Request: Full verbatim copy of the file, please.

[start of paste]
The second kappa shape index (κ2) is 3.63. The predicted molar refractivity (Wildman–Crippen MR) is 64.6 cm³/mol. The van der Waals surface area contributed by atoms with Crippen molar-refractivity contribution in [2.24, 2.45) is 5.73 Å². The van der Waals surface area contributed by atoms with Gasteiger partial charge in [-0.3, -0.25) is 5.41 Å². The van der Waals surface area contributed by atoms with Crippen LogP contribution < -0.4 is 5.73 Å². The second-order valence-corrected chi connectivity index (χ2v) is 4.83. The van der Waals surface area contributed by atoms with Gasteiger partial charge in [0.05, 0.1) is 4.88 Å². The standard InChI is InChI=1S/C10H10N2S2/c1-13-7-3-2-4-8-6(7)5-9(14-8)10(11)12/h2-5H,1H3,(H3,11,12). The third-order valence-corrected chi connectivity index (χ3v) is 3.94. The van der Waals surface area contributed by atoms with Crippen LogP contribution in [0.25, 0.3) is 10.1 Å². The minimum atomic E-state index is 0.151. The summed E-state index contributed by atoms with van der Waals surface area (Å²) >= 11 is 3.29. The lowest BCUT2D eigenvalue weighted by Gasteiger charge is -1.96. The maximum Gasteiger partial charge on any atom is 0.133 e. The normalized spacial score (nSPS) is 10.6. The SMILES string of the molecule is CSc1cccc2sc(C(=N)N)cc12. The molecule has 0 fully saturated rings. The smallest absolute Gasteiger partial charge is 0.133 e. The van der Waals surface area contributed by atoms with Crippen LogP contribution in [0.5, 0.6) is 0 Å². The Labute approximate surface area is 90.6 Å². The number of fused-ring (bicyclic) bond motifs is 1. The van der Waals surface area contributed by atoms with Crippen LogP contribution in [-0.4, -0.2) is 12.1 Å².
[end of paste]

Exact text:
The second kappa shape index (κ2) is 3.63. The predicted molar refractivity (Wildman–Crippen MR) is 64.6 cm³/mol. The van der Waals surface area contributed by atoms with Crippen molar-refractivity contribution in [2.24, 2.45) is 5.73 Å². The van der Waals surface area contributed by atoms with Gasteiger partial charge in [-0.3, -0.25) is 5.41 Å². The van der Waals surface area contributed by atoms with Crippen LogP contribution < -0.4 is 5.73 Å². The second-order valence-corrected chi connectivity index (χ2v) is 4.83. The van der Waals surface area contributed by atoms with Gasteiger partial charge in [0.05, 0.1) is 4.88 Å². The standard InChI is InChI=1S/C10H10N2S2/c1-13-7-3-2-4-8-6(7)5-9(14-8)10(11)12/h2-5H,1H3,(H3,11,12). The third-order valence-corrected chi connectivity index (χ3v) is 3.94. The van der Waals surface area contributed by atoms with Crippen LogP contribution in [0.25, 0.3) is 10.1 Å². The minimum atomic E-state index is 0.151. The summed E-state index contributed by atoms with van der Waals surface area (Å²) >= 11 is 3.29. The lowest BCUT2D eigenvalue weighted by Gasteiger charge is -1.96. The maximum Gasteiger partial charge on any atom is 0.133 e. The normalized spacial score (nSPS) is 10.6. The SMILES string of the molecule is CSc1cccc2sc(C(=N)N)cc12. The molecule has 0 fully saturated rings. The smallest absolute Gasteiger partial charge is 0.133 e. The van der Waals surface area contributed by atoms with Crippen LogP contribution in [0.5, 0.6) is 0 Å². The Labute approximate surface area is 90.6 Å². The number of fused-ring (bicyclic) bond motifs is 1. The van der Waals surface area contributed by atoms with Crippen LogP contribution in [-0.4, -0.2) is 12.1 Å².